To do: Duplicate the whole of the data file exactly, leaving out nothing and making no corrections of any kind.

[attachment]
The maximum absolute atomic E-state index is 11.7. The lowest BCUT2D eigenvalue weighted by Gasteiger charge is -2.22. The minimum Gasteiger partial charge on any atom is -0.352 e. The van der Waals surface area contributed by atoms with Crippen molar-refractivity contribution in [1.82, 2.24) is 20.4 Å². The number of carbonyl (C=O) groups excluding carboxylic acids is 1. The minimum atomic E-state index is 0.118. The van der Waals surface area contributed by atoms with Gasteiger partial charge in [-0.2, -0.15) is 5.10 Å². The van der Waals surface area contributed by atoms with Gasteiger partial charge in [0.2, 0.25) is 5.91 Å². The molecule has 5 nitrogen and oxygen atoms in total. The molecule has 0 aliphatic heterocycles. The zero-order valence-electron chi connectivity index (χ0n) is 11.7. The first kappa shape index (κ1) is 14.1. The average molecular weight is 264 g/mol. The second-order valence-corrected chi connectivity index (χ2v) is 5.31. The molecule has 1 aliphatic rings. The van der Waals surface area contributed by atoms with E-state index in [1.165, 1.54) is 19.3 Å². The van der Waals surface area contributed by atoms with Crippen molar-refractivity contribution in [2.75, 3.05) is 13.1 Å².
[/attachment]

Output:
The maximum absolute atomic E-state index is 11.7. The lowest BCUT2D eigenvalue weighted by Gasteiger charge is -2.22. The minimum Gasteiger partial charge on any atom is -0.352 e. The van der Waals surface area contributed by atoms with Crippen molar-refractivity contribution in [1.82, 2.24) is 20.4 Å². The number of carbonyl (C=O) groups excluding carboxylic acids is 1. The minimum atomic E-state index is 0.118. The van der Waals surface area contributed by atoms with Gasteiger partial charge in [-0.2, -0.15) is 5.10 Å². The van der Waals surface area contributed by atoms with Gasteiger partial charge in [0.2, 0.25) is 5.91 Å². The molecule has 5 nitrogen and oxygen atoms in total. The molecule has 0 aliphatic heterocycles. The zero-order valence-electron chi connectivity index (χ0n) is 11.7. The first kappa shape index (κ1) is 14.1. The average molecular weight is 264 g/mol. The second-order valence-corrected chi connectivity index (χ2v) is 5.31. The molecule has 1 aliphatic rings. The van der Waals surface area contributed by atoms with E-state index in [1.165, 1.54) is 19.3 Å². The van der Waals surface area contributed by atoms with Crippen molar-refractivity contribution in [2.75, 3.05) is 13.1 Å².